The government has failed the family of Miriam Pace by failing to launch public inquiry to determine whether her tragic death in her own home could have been avoided by the authorities, according to TPN MP Claudio Grech.
Grech, who has long known the Pace family, was speaking during debate on the financial estimates of the Occupational Health and Safety Authority. He lamented that since the family was unassuming and not well-connected, Pace’s death has been all but forgotten.
“Imagine how much pressure would have been put on the authorities if one of our own mothers had been killed,” the MP exclaimed.
Grech noted that following the tragedy, Prime Minister Robert Abela had appointed a committee to review the practices of the construction sector – “as someone apparently had to be killed for this review to be drawn up” – but noted that no details have been forthcoming, even though this review was said to have been completed in April.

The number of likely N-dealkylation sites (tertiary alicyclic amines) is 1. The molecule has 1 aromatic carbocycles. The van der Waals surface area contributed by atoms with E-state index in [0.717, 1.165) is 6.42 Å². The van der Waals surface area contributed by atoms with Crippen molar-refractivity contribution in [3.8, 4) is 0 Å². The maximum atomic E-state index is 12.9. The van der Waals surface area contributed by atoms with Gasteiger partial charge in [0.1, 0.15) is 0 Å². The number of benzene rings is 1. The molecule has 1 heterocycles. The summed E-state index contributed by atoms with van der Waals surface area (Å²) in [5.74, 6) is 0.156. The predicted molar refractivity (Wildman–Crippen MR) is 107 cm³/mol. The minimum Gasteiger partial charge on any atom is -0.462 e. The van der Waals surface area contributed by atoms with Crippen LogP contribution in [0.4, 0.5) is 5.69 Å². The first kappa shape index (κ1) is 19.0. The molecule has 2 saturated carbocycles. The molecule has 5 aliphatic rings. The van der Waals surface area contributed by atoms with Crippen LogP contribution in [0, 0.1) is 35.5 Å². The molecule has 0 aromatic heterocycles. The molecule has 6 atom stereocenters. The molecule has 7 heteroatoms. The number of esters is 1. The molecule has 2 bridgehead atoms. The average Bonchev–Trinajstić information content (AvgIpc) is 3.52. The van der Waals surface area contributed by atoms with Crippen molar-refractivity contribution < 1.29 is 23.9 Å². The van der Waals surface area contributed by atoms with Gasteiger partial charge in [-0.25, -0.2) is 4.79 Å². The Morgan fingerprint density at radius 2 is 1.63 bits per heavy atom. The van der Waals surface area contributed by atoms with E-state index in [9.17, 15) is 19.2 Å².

No response to public inquiry call
He then reiterated that the PN had asked for a public inquiry, filing a private member’s bill to this effect in April.
“But it appears that the Pace case isn’t important to the government, as it has not even bothered to reply,” Grech added.
The inquiry shouldn’t be controversial, the MP argued, noting that in the aftermath of Pace’s death, government MPs all agreed that such a tragic incident should not repeat itself.
The Pace family, he said, was owed an explanation of how the authorities which should have guaranteed their safety had acted, and whether Miriam’s death could have been avoided.
“What’s left in you when they tell you they have nothing left,” Grech asked. “In spite of all the laws we have worked on, you end up feeling we are useless.”